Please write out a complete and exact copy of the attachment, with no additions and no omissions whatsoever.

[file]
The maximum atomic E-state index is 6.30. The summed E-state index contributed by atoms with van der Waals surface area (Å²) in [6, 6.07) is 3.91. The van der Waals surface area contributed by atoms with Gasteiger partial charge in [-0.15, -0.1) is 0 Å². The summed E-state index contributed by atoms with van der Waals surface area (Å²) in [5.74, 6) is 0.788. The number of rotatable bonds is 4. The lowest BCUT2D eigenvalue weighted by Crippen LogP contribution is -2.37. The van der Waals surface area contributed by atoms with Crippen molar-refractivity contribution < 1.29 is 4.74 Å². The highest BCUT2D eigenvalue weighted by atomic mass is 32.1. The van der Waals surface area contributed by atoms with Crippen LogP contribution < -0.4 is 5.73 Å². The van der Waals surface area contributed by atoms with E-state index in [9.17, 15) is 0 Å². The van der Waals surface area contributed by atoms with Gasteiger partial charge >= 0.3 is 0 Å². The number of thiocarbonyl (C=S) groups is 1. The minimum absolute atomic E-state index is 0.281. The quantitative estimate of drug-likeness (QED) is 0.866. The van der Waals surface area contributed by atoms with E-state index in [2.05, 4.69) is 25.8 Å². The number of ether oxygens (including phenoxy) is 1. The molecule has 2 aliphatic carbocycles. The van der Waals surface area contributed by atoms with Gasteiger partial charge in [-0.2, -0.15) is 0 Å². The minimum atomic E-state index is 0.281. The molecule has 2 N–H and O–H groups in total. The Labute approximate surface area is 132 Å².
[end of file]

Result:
The maximum atomic E-state index is 6.30. The summed E-state index contributed by atoms with van der Waals surface area (Å²) in [6, 6.07) is 3.91. The van der Waals surface area contributed by atoms with Gasteiger partial charge in [-0.15, -0.1) is 0 Å². The summed E-state index contributed by atoms with van der Waals surface area (Å²) in [5.74, 6) is 0.788. The number of rotatable bonds is 4. The lowest BCUT2D eigenvalue weighted by Crippen LogP contribution is -2.37. The van der Waals surface area contributed by atoms with Crippen molar-refractivity contribution < 1.29 is 4.74 Å². The highest BCUT2D eigenvalue weighted by atomic mass is 32.1. The van der Waals surface area contributed by atoms with Crippen LogP contribution < -0.4 is 5.73 Å². The van der Waals surface area contributed by atoms with E-state index in [9.17, 15) is 0 Å². The van der Waals surface area contributed by atoms with Gasteiger partial charge >= 0.3 is 0 Å². The number of thiocarbonyl (C=S) groups is 1. The minimum absolute atomic E-state index is 0.281. The quantitative estimate of drug-likeness (QED) is 0.866. The van der Waals surface area contributed by atoms with E-state index in [2.05, 4.69) is 25.8 Å². The number of ether oxygens (including phenoxy) is 1. The molecule has 2 aliphatic carbocycles. The van der Waals surface area contributed by atoms with Gasteiger partial charge in [-0.2, -0.15) is 0 Å². The minimum atomic E-state index is 0.281. The molecule has 2 N–H and O–H groups in total. The Labute approximate surface area is 132 Å².